Archives of oto-rhino-laryngology

, Volume 225, Issue 3, pp 199–205 | Cite as

Effects of deep hypothermia and circulatory arrest on the auditory brain stem responses

  • Kimitaka Kaga
  • Takashi Takiguchi
  • Kuninori Myokai
  • Akihiro Shiode


The effects of hypothermia on auditory brain stem response (ABR) in both children with congenital heart disease undergoing cardiac surgery and cats as an animal model were investigated. The latency of the ABR waves were prolonged with decreased body temperature. The latency of the later response components were prolonged more than that of the earlier response components; all waves disappeared below 25° C and during artificial cardiac arrest. When the body temperature was raised, the later component began to reappear above 25° C; the latency of all components shortened with temperature until normal responses were obtained at 34° C. The data from both humans and cats were comparable. The ABR seems to be a useful monitor for evaluating brain stem function during deep hypothermia.

Key words

Auditory brain stem responses Hypothermia Cardiac arrest Monitor of brain stem function 

Die Auswirkung von schwerer Hypothermie und von Unterbrechung der Blutzirkulation auf die akustischen Hirnstammpotentiale


Die Latenz der akustischen Hirnstammpotentiale verlängert sich mit Absinken der Körpertemperatur. Dabei ist die Latenz der späteren Komponenten mehr verlängert als die der früheren. Alle Potentiale verschwinden ab einer Körpertemperatur unter 25° C sowie bei artifizieller Unterbrechung der Blutzirkulation. Steigt die Körpertemperatur an, so werden die Latenzen erst bei Erreichen von 34° C wieder normal. Die akustischen Hirnstammpotentiale scheinen so Auskunft über die Funktion des Hirnstammes während schwerer Hypothermie zu geben.


Akustische Hirnstammpotentiale Hypothermie Unterbrechung der Blutzirkulation Funktion des Hirnstammes 


Unable to display preview. Download preview PDF.

Unable to display preview. Download preview PDF.


  1. Buchwald, J. S., Huang, C.: Farfield acoustic response: Origins in the cat. Science 189, 282–284 (1975)Google Scholar
  2. Brunberg, J. A., Reilly, E. L., Doty, D. B.: Central nervous system consequences in infants of cardiac surgery using deep hypothermia and circulatory arrest. Circulation 49/50 (Suppl. 11), 60–66 (1974)Google Scholar
  3. Fujii, T., Yoshizaki, K.: The action of ether on synaptic transmission observed in mammalian cerebral slice at moderate cooling. Low Temp. Med. 3, 25–29 (1977)Google Scholar
  4. Fujii, T.: Effects of cooling guinea pig cortex maintained in vitro. Electroencephalogr. Clin. Neurophysiol. 43, 238–247 (1977)Google Scholar
  5. Guttman, R.: The effect of temperature on the function of excitable membranes. In: Biophysics and physiology of excitable membranes. Adelman, W. J., Jr. (ed.), pp. 320–336. New York: Van Nostrand Reinhold Co. 1971Google Scholar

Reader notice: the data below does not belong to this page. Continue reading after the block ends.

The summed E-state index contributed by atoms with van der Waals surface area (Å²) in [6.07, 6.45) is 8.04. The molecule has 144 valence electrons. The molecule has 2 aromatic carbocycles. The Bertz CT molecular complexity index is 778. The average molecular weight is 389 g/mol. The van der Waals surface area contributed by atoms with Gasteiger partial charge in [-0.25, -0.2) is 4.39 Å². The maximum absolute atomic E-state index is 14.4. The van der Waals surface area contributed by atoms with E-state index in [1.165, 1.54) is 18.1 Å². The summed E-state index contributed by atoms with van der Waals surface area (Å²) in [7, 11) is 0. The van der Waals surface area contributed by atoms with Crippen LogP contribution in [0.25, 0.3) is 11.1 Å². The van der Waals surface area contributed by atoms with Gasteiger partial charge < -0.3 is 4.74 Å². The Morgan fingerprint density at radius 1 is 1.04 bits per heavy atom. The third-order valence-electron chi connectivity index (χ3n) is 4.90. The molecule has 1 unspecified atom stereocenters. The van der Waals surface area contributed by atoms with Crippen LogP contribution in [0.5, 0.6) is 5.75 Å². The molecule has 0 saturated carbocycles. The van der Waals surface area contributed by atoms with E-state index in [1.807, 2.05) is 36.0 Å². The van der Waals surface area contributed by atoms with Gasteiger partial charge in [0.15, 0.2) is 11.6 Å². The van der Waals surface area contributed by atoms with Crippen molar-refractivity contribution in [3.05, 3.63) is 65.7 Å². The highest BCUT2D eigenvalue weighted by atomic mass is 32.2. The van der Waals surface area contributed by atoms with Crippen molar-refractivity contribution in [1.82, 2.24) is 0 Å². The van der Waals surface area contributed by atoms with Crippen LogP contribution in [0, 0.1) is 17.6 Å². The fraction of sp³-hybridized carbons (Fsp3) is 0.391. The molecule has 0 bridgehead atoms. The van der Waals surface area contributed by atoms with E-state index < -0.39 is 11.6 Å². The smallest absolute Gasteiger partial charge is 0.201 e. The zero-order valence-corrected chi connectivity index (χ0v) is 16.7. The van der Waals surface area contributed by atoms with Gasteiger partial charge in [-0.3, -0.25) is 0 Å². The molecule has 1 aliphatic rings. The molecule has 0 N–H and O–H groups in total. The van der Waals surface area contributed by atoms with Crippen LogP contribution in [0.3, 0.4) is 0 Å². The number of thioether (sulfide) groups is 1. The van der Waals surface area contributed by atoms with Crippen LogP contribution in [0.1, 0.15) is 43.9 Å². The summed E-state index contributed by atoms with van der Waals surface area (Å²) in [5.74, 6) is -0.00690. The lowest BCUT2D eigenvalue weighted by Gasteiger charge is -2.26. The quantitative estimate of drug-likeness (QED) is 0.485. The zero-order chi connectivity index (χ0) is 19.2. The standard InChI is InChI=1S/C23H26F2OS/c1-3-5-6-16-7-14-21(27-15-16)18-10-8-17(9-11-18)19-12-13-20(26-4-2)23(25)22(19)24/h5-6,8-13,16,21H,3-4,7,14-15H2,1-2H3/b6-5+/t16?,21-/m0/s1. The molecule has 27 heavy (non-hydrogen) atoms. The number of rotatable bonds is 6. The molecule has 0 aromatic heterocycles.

6. Hubbard, J. I., Jones, S. F., Landau, E. M.: The effect of temperature change upon transmitter release, fascilitation and post-tetanic potentiation. J. Physiol (Lond.) 216, 591–609 (1971)Google Scholar
  7. Huxley, A. F.: Ionic movements during nerve activity. Ann. N.Y. Acad. Sci. 81, 221–246 (1959)Google Scholar
  8. Jewett, D. L.: Volume-conducted potentials in response to auditory stimuli as detected by averaging in the cat. Electroencephalogr. Clin. Neurophysiol. 28, 609–618 (1970)Google Scholar
  9. Jewett, D. L., Romano, M. N., Williston, J. S.: Human auditory evoked potentials; Possible brain stem components detected on the scalp. Science 167, 1517–1518 (1970)Google Scholar
  10. Reilly, E. L., Brundberg, J. A., Doty, D. B.: The effect of deep hypothermia and total circulatory arrest on the electroencephalogram in children. Electroencephalogr. Clin. Neurophysiol. 36, 661–667 (1974)Google Scholar
  11. Reilly, E. L., Kondo, C., Brunberg, J. A., Doty, D. B.: Visual evoked potentials during hypothermia and prolonged circulatory arrest. Electroencephalogr. Clin. Neurophysiol. 45, 100–106 (1978)Google Scholar
  12. Starr, A., Hamilton, A. E.: Correlation between confirmed sites of neurological lesions and abnormalities of far-field auditory brain stem responses. Electroencephalogr. Clin. Neurophysiol. 41, 595–608 (1976)Google Scholar
  13. Stockard, J. J., Sharbrough, W. F., Tinker, A. J.: Effects of hypothermia on the human brainstem auditory response. Ann. Neurol. 3, 368–370 (1978)Google Scholar
  14. Weiss, M., Wess, J., Cotton, J., Nicolas, F., Binet, J. P.: A study of the electroencephalogram during surgery with deep hypothermia and circulatory arrest in infants. J. Thorac. Cardiovasc. Surg. 70, 316–329 (1973)Google Scholar
  15. Wolin, L. R., Massopust, L. C., Cleveland, J. M. RN.: Electroretinogram and cortical evoked potentials under hypothermia. Arch. Ophthalmol. 72, 521–524 (1964)Google Scholar

Copyright information

© Springer-Verlag 1979

Authors and Affiliations

  • Kimitaka Kaga
    • 1
  • Takashi Takiguchi
    • 2
  • Kuninori Myokai
    • 3
  • Akihiro Shiode
    • 3
  1. 1.Department of OtolaryngologyTeikyo University School of MedicineTokyoJapan
  2. 2.Department of OtolaryngologyHiroshima City HospitalHiroshimaJapan
  3. 3.Department of Heart SurgeryHiroshima City HospitalHiroshimaJapan

Personalised recommendations